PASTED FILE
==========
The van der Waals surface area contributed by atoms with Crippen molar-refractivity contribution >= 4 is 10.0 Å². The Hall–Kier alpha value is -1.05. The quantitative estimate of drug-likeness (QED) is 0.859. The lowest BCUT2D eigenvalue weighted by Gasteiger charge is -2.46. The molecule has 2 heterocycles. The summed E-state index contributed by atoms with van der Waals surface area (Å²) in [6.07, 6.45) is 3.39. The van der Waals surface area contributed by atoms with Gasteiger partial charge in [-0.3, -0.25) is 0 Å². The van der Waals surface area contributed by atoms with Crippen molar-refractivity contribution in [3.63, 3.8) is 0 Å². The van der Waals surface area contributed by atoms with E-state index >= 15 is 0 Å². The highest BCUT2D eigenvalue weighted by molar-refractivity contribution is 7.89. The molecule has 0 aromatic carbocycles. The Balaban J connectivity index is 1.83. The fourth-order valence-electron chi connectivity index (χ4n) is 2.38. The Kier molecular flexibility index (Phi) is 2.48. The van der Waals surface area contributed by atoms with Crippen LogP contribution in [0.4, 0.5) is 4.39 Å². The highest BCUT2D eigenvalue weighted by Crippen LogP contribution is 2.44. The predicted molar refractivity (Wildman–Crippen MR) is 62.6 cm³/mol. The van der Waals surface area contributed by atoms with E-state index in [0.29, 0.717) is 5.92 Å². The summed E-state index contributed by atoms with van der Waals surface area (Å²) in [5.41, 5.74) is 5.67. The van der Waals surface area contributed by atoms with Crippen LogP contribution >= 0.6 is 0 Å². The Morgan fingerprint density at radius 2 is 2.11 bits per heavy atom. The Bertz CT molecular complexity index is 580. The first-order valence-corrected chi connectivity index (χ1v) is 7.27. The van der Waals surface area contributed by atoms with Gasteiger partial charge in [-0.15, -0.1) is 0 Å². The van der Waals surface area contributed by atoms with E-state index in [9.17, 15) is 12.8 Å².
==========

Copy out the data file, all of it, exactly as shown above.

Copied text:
The van der Waals surface area contributed by atoms with Crippen molar-refractivity contribution >= 4 is 10.0 Å². The Hall–Kier alpha value is -1.05. The quantitative estimate of drug-likeness (QED) is 0.859. The lowest BCUT2D eigenvalue weighted by Gasteiger charge is -2.46. The molecule has 2 heterocycles. The summed E-state index contributed by atoms with van der Waals surface area (Å²) in [6.07, 6.45) is 3.39. The van der Waals surface area contributed by atoms with Gasteiger partial charge in [-0.3, -0.25) is 0 Å². The van der Waals surface area contributed by atoms with Crippen molar-refractivity contribution in [3.63, 3.8) is 0 Å². The van der Waals surface area contributed by atoms with E-state index >= 15 is 0 Å². The highest BCUT2D eigenvalue weighted by molar-refractivity contribution is 7.89. The molecule has 0 aromatic carbocycles. The Balaban J connectivity index is 1.83. The fourth-order valence-electron chi connectivity index (χ4n) is 2.38. The Kier molecular flexibility index (Phi) is 2.48. The van der Waals surface area contributed by atoms with Crippen LogP contribution in [0.4, 0.5) is 4.39 Å². The highest BCUT2D eigenvalue weighted by Crippen LogP contribution is 2.44. The predicted molar refractivity (Wildman–Crippen MR) is 62.6 cm³/mol. The van der Waals surface area contributed by atoms with E-state index in [0.29, 0.717) is 5.92 Å². The summed E-state index contributed by atoms with van der Waals surface area (Å²) in [5.41, 5.74) is 5.67. The van der Waals surface area contributed by atoms with Crippen LogP contribution >= 0.6 is 0 Å². The Morgan fingerprint density at radius 2 is 2.11 bits per heavy atom. The Bertz CT molecular complexity index is 580. The first-order valence-corrected chi connectivity index (χ1v) is 7.27. The van der Waals surface area contributed by atoms with Gasteiger partial charge in [-0.15, -0.1) is 0 Å². The van der Waals surface area contributed by atoms with E-state index in [9.17, 15) is 12.8 Å².